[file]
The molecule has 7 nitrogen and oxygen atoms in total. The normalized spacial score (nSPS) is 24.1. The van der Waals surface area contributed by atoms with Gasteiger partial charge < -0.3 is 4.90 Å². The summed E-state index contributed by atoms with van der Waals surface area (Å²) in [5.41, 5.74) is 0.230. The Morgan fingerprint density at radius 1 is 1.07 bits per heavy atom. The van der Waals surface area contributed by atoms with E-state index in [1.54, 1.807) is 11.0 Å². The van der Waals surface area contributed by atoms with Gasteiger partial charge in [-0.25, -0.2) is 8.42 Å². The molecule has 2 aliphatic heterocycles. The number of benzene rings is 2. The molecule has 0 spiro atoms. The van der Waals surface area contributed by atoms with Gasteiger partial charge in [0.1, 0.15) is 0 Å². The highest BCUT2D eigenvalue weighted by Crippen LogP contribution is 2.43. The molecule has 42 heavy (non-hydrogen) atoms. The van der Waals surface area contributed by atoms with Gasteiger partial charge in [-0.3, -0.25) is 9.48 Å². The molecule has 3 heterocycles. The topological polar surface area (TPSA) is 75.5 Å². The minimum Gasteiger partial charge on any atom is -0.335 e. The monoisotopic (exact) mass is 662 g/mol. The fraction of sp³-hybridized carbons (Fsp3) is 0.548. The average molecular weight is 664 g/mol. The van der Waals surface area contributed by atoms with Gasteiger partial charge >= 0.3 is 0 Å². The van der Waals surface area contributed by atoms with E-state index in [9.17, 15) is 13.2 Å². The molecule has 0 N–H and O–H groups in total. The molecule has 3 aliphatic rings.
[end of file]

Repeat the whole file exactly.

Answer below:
The molecule has 7 nitrogen and oxygen atoms in total. The normalized spacial score (nSPS) is 24.1. The van der Waals surface area contributed by atoms with Gasteiger partial charge < -0.3 is 4.90 Å². The summed E-state index contributed by atoms with van der Waals surface area (Å²) in [5.41, 5.74) is 0.230. The Morgan fingerprint density at radius 1 is 1.07 bits per heavy atom. The van der Waals surface area contributed by atoms with E-state index in [1.54, 1.807) is 11.0 Å². The van der Waals surface area contributed by atoms with Gasteiger partial charge in [-0.25, -0.2) is 8.42 Å². The molecule has 2 aliphatic heterocycles. The number of benzene rings is 2. The molecule has 0 spiro atoms. The van der Waals surface area contributed by atoms with Gasteiger partial charge in [0.1, 0.15) is 0 Å². The highest BCUT2D eigenvalue weighted by Crippen LogP contribution is 2.43. The molecule has 42 heavy (non-hydrogen) atoms. The van der Waals surface area contributed by atoms with Gasteiger partial charge in [-0.3, -0.25) is 9.48 Å². The molecule has 3 heterocycles. The topological polar surface area (TPSA) is 75.5 Å². The minimum Gasteiger partial charge on any atom is -0.335 e. The monoisotopic (exact) mass is 662 g/mol. The fraction of sp³-hybridized carbons (Fsp3) is 0.548. The average molecular weight is 664 g/mol. The van der Waals surface area contributed by atoms with Gasteiger partial charge >= 0.3 is 0 Å². The van der Waals surface area contributed by atoms with E-state index in [9.17, 15) is 13.2 Å². The molecule has 0 N–H and O–H groups in total. The molecule has 3 aliphatic rings.